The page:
Phase 2

1961 saw a marked heightening of the “Cold War”, and on 13th August of that year the communist authorities in the Soviet sector of Germany and of Berlin cut off all exits from East Berlin to West Berlin, building the infamous Berlin Wall.  They followed this up by building an armed and land-mined barrier along the whole of the demarcation line between the Soviet sector of the entire country, on their side, and the three “western” sectors of Germany on the other side.  To attempt to cross the Berlin Wall or any other part of the wall/armed fence that they built was to invite, as a certain minimum, a lengthy prison term for those who were caught.  Some were killed on the spot by being shot in the back by East German border guards as they tried to escape.  (Those who wish to research this further will probably find plenty of information on the internet.  Starting points might be a search for “Haus am Checkpoint Charlie”/“The Checkpoint Charlie Museum” or “Peter Fechter”.)

From this time on, the East German authorities insisted that all items from their sector be marked “DDR”, “Printed in the GDR/DDR” or “MADE IN THE GDR/DDR”.

All Pentacon Sixes and most of the East German lenses for it were made during this period.

Example from the East German book “Pentacon Praxis” by Kurt Hartmann, 3rd (unchanged) reprint, 1961

Hartmann Cover, 1961

Hartmann publishing details, enlarged.  Note second line from bottom

These two images are not to the same scale.  The page size in this book is also approximately 21 cm high × 15 cm wide.
Books printed in East Germany in 1961 that I have seen all state “Printed in Germany”.  We do not of course know in which month of the year they were printed.  The Berlin Wall was built in August 1961, but we do not know in which month the East German government took the decision to impose the use of the term DDR/GDR/German Democratic Republic for items manufactured in East Germany.  Perhaps a study of East German newspapers and magazines published in 1961 might enable the exact date of introduction of this rule to be determined.
(Note that this book makes no reference to the Pentacon Six.  It covers the post-war 35mm SLR camera from Dresden that was originally marketed as the Contax or “Contax S”.  See more details of that camera, starting here.)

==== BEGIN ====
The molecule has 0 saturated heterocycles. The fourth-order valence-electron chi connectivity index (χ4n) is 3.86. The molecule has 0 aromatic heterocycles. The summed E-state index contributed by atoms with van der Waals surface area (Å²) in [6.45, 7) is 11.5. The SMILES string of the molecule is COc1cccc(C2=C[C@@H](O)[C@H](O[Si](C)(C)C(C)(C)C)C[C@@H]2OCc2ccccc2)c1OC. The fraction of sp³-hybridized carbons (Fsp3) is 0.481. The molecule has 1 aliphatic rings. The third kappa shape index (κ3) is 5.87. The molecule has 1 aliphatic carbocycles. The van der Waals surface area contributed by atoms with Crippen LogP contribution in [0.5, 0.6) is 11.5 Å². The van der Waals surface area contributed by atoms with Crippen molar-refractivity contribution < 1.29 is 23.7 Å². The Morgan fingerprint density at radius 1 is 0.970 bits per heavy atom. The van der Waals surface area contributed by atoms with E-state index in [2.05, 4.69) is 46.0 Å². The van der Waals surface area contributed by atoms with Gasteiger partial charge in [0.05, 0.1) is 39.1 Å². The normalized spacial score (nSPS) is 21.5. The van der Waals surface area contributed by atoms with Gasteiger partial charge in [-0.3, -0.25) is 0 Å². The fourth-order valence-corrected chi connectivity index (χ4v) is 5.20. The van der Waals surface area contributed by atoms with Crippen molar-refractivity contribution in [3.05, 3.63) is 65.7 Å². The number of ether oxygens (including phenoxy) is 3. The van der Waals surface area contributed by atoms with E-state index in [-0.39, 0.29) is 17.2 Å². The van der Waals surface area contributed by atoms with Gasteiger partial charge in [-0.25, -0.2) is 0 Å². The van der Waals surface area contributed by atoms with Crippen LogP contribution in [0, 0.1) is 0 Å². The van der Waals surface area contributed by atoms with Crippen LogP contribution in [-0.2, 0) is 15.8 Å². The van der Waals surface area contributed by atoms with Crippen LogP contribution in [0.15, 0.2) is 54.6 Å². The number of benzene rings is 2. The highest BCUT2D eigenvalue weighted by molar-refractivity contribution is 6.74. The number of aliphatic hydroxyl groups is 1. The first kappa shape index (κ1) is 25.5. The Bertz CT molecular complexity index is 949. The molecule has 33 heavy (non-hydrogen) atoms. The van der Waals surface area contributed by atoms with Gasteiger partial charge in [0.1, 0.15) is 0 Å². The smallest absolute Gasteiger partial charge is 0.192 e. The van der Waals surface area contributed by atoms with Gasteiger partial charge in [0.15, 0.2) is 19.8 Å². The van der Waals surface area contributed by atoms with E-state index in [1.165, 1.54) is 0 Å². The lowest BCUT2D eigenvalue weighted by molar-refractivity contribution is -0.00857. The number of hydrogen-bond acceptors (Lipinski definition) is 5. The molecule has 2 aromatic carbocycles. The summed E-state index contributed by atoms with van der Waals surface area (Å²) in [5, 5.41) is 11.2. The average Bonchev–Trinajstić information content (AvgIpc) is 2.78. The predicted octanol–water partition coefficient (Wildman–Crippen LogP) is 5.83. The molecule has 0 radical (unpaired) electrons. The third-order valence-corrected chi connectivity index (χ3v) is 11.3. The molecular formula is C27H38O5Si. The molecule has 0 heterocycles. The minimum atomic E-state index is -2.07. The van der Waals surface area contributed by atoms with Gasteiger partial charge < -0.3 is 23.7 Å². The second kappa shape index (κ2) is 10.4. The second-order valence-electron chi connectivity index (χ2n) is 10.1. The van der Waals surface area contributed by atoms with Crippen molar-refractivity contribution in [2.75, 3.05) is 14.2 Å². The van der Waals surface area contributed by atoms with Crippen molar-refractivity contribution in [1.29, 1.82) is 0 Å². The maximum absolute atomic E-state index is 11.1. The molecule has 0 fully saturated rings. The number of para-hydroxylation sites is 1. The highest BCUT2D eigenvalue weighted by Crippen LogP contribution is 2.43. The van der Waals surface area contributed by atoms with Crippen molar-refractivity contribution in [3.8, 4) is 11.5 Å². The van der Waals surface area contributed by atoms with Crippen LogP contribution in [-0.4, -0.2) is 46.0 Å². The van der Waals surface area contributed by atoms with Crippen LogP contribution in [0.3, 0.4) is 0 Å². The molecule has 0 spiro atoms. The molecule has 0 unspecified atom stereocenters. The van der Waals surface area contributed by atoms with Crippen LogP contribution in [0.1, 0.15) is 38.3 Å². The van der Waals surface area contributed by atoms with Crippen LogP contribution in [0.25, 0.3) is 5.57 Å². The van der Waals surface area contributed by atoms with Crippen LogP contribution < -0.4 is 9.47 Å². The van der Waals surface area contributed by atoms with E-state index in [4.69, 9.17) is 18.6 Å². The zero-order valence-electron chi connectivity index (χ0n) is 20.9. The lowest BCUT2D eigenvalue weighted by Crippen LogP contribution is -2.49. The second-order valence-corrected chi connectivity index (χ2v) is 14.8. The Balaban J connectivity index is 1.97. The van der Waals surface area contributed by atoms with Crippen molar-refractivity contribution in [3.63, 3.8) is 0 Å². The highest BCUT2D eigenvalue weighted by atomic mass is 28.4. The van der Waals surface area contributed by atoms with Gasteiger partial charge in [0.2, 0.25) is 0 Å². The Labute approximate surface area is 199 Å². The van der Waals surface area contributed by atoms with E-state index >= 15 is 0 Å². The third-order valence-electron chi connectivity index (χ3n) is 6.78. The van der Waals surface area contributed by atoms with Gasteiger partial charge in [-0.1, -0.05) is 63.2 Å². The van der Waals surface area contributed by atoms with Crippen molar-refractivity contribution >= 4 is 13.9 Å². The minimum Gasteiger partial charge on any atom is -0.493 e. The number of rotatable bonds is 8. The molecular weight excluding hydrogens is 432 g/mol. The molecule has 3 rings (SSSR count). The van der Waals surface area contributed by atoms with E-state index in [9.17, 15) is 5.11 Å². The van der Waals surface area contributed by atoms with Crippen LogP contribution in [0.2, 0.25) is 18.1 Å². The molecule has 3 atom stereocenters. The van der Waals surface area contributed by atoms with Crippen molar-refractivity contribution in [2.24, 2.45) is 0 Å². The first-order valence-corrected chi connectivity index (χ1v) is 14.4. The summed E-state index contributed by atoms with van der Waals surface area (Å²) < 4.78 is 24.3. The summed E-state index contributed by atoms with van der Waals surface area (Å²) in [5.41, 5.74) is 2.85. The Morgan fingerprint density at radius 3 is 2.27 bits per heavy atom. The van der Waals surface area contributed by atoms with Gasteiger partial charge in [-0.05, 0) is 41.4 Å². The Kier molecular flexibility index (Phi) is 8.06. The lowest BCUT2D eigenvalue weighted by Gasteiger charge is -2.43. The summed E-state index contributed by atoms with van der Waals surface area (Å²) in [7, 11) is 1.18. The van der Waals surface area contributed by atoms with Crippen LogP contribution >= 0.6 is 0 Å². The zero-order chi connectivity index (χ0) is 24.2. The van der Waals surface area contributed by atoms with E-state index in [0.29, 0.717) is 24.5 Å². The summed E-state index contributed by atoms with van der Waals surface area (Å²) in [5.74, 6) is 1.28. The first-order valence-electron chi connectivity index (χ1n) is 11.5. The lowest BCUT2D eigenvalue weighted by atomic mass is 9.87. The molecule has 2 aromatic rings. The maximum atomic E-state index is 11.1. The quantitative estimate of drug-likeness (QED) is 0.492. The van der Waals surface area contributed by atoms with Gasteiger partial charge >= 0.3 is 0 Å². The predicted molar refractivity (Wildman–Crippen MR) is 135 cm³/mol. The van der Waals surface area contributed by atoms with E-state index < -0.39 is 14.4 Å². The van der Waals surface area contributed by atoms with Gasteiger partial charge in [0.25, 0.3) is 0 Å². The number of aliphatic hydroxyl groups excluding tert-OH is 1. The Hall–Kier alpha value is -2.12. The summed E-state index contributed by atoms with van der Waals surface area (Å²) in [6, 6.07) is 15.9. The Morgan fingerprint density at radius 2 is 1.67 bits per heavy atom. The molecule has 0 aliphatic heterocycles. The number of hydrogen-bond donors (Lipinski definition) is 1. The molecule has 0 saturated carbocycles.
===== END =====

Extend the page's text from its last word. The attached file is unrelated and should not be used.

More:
Example from the East German book  “Fotografie mit der Praktica” by Roger Rössing, 1962 edition

Rössing Cover, 1962

Rössing 1962 publishing details, enlarged.  Note fourth line from top.

These two images are not to the same scale.  The page size in this book is also approximately 21 cm high × 15 cm wide.
All other books printed in East Germany in 1962 or later that I have seen state “Printed in the German Democratic Republic”.

Pictures of photographic items with the GDR or DDR labelling will be observed throughout this website, so on this page we are concentrating on items that were labelled differently from this.


In the late 1960s, some Pentacon Sixes exported to the USA were renamed “Hanimex Praktica 66”.  (See details here.)  It appears that it was the Pentacon factory itself that labelled these cameras “MADE IN GERMANY (EAST)”.  Likewise, the Carl Zeiss 80mm Biometar lenses for these cameras were labelled “LENS MADE IN GERMANY (EAST)”.  Some Pentacon Sixes and Biometar lenses for them manufactured in the late 1960s and exported to the USA were also similarly labelled.

Base of Pentacon Six exported to the USA

Carl Zeiss Jena Biometar lens exported to the USA
The camera and lens shown in these photos can be seen here.

Phase 3

In 1989, there were months of peaceful protests by citizens of the “GDR”, and thousands of “East Germans” fled to “West Germany” by travelling first to a fellow communist country, Hungary, to which they were allowed to travel.  However, in the late summer of 1989, Hungary started dismantling its own repressive border installations, and allowing East Germans to travel to “western” countries.  Then on 9th November 1989 the Berlin Wall was breached by some “East German” citizens.  In the months that followed, both the political institutions and much of industry in “the GDR” crumbled.

At some point in 1990, possibly even before the reunification of the two Germanies on 3rd October 1990, some lenses for the Pentacon Six were produced with the designation “MADE IN GERMANY”.  We shall look at some examples of some of these lenses on this page.